I often speak with business owners who thought they had appropriate cost and financial controls in place, only to be blindsided when they discover they do not. Here are 5 signs that your financial controls might not be adequate:
1. You get an overdraft notice from your bank. This is always bad news. The likely culprits include:
• Higher than expected labor costs, which were not being properly tracked.
• Poor A/R collections, with no controls to recognize problem accounts.
• Data entry errors that made it look like you had more money in the account.
• Bank reconciliations that are not taking place in a timely manner.
2. Inventory numbers in the system don’t agree with the physical count. While some minor variances are often to be expected, these numbers should never be significantly off.
In addition to theft, the likely culprits include:
• Data entry errors – With no controls in place to catch them.
• Receiving shortages – Instead of counting items when received, Receiving assumes the packing slip is correct.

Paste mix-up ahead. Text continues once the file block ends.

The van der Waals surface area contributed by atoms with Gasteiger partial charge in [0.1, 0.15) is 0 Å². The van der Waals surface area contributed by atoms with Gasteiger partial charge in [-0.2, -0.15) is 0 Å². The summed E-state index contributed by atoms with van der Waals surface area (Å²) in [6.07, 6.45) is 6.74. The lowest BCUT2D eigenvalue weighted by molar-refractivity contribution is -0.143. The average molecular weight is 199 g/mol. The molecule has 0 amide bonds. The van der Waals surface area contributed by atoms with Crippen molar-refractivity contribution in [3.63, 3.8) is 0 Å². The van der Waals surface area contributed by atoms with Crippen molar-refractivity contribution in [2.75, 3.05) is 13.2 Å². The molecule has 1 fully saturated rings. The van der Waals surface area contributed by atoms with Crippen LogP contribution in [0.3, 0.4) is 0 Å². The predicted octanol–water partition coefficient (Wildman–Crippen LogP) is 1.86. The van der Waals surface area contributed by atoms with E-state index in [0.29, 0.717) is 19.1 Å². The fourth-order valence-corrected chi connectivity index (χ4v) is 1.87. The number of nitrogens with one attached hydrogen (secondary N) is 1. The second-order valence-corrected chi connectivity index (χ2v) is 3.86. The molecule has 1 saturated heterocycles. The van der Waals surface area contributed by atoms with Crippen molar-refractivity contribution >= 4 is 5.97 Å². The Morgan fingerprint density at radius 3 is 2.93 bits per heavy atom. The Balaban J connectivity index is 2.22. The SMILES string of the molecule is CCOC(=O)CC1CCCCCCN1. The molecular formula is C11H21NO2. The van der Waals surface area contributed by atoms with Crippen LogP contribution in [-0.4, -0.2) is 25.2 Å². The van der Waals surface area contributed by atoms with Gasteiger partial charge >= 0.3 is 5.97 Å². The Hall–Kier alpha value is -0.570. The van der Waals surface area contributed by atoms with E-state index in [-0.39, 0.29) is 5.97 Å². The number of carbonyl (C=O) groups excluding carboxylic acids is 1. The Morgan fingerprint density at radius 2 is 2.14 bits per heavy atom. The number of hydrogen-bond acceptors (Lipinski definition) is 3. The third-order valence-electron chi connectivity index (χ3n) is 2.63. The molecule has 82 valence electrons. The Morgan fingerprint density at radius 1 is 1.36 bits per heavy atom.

• Shipping errors – With no double-check that the correct items and quantities are being shipped.
3. Inventory values in the system don’t reflect reality. Instead of keeping a detailed perpetual inventory, some companies make the mistake of relying on gross profit percentages to track the value of inventory on hand.
For example, they assume a 35% gross profit margin on everything in category X. If they sell 1000 items from category X for $1.00 each, they subtract $650 from the inventory account. But if the actual gross profit margin on some of these items is not 35%, the inventory values in the system will be incorrect.
4. Profits on completed jobs are lower than expected. This is an indication that better financial controls are needed at every step of the job, from estimating through delivery. A weekly financial dashboard showing a snapshot of how the project is doing on key metrics, coupled with a monthly job cost schedule that drills down into the details, can be very helpful here.
5. You’re paying for people who don’t exist or time that wasn’t worked. This type of fraud is usually discovered when someone notices payroll is higher than expected. Ensuring you have a good time system, and having someone in management other than the Controller review paychecks before they are distributed, can help avoid these situations.
Want to bring in an outside expert to review your financial controls and recommend areas for improvement? Give me a call. As a part-time CFO, this is one of the many services that I provide.